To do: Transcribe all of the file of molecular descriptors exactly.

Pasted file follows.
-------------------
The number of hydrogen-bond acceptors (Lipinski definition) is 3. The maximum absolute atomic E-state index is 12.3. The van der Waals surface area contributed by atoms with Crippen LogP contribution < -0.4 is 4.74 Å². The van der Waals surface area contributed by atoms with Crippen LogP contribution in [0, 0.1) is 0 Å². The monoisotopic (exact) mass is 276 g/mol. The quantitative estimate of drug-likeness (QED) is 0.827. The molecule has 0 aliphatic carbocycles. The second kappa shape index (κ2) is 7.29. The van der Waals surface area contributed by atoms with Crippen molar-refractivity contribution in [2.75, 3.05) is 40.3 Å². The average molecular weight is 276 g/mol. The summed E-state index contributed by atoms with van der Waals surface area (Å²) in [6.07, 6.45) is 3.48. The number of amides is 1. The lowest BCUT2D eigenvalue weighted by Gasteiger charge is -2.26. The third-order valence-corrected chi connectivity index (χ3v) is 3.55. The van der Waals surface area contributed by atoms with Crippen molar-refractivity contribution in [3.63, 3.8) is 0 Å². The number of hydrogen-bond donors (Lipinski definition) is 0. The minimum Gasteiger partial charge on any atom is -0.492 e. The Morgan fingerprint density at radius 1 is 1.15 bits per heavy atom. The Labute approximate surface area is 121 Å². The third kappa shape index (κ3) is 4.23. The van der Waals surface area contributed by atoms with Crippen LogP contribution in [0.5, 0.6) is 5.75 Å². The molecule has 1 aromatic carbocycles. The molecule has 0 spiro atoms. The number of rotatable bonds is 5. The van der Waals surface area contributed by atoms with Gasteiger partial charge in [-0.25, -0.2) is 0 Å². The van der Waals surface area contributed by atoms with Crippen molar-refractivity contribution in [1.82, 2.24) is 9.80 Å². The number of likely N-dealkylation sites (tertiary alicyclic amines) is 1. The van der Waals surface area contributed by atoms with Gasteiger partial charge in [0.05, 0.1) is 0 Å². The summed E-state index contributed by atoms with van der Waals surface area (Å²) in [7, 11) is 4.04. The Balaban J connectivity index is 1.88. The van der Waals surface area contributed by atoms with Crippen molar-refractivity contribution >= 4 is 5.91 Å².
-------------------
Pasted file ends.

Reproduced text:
The number of hydrogen-bond acceptors (Lipinski definition) is 3. The maximum absolute atomic E-state index is 12.3. The van der Waals surface area contributed by atoms with Crippen LogP contribution < -0.4 is 4.74 Å². The van der Waals surface area contributed by atoms with Crippen LogP contribution in [0, 0.1) is 0 Å². The monoisotopic (exact) mass is 276 g/mol. The quantitative estimate of drug-likeness (QED) is 0.827. The molecule has 0 aliphatic carbocycles. The second kappa shape index (κ2) is 7.29. The van der Waals surface area contributed by atoms with Crippen molar-refractivity contribution in [2.75, 3.05) is 40.3 Å². The average molecular weight is 276 g/mol. The summed E-state index contributed by atoms with van der Waals surface area (Å²) in [6.07, 6.45) is 3.48. The number of amides is 1. The lowest BCUT2D eigenvalue weighted by Gasteiger charge is -2.26. The third-order valence-corrected chi connectivity index (χ3v) is 3.55. The van der Waals surface area contributed by atoms with Crippen molar-refractivity contribution in [3.63, 3.8) is 0 Å². The number of hydrogen-bond donors (Lipinski definition) is 0. The minimum Gasteiger partial charge on any atom is -0.492 e. The Morgan fingerprint density at radius 1 is 1.15 bits per heavy atom. The Labute approximate surface area is 121 Å². The third kappa shape index (κ3) is 4.23. The van der Waals surface area contributed by atoms with Crippen LogP contribution in [0.5, 0.6) is 5.75 Å². The molecule has 1 aromatic carbocycles. The molecule has 0 spiro atoms. The number of rotatable bonds is 5. The van der Waals surface area contributed by atoms with Gasteiger partial charge in [-0.25, -0.2) is 0 Å². The van der Waals surface area contributed by atoms with Crippen molar-refractivity contribution in [1.82, 2.24) is 9.80 Å². The number of likely N-dealkylation sites (tertiary alicyclic amines) is 1. The van der Waals surface area contributed by atoms with Gasteiger partial charge in [0.05, 0.1) is 0 Å². The summed E-state index contributed by atoms with van der Waals surface area (Å²) in [7, 11) is 4.04. The Balaban J connectivity index is 1.88. The van der Waals surface area contributed by atoms with Crippen molar-refractivity contribution >= 4 is 5.91 Å².